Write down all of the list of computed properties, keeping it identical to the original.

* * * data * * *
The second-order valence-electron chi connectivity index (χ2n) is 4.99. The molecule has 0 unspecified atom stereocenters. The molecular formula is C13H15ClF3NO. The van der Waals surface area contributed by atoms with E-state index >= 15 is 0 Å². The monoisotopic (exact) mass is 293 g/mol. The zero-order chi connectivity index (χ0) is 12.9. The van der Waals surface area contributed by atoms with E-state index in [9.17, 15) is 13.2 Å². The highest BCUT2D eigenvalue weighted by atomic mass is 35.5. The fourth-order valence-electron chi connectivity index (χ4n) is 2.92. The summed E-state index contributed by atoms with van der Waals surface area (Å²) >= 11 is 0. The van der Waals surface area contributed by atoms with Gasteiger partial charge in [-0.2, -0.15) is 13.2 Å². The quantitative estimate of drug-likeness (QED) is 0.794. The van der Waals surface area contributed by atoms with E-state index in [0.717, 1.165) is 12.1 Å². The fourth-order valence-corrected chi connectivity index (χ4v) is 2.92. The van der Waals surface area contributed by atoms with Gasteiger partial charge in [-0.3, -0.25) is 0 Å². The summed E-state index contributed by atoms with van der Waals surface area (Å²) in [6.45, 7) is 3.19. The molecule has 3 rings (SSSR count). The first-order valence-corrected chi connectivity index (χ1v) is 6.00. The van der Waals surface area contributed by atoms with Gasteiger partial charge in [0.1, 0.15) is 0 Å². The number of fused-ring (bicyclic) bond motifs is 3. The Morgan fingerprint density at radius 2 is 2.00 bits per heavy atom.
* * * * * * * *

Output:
The second-order valence-electron chi connectivity index (χ2n) is 4.99. The molecule has 0 unspecified atom stereocenters. The molecular formula is C13H15ClF3NO. The van der Waals surface area contributed by atoms with E-state index >= 15 is 0 Å². The monoisotopic (exact) mass is 293 g/mol. The zero-order chi connectivity index (χ0) is 12.9. The van der Waals surface area contributed by atoms with E-state index in [9.17, 15) is 13.2 Å². The highest BCUT2D eigenvalue weighted by atomic mass is 35.5. The fourth-order valence-electron chi connectivity index (χ4n) is 2.92. The summed E-state index contributed by atoms with van der Waals surface area (Å²) >= 11 is 0. The van der Waals surface area contributed by atoms with Gasteiger partial charge in [-0.2, -0.15) is 13.2 Å². The quantitative estimate of drug-likeness (QED) is 0.794. The van der Waals surface area contributed by atoms with E-state index in [0.717, 1.165) is 12.1 Å². The fourth-order valence-corrected chi connectivity index (χ4v) is 2.92. The van der Waals surface area contributed by atoms with Gasteiger partial charge in [-0.3, -0.25) is 0 Å². The summed E-state index contributed by atoms with van der Waals surface area (Å²) in [6.45, 7) is 3.19. The molecule has 3 rings (SSSR count). The first-order valence-corrected chi connectivity index (χ1v) is 6.00. The van der Waals surface area contributed by atoms with Gasteiger partial charge in [0.1, 0.15) is 0 Å². The number of fused-ring (bicyclic) bond motifs is 3. The Morgan fingerprint density at radius 2 is 2.00 bits per heavy atom.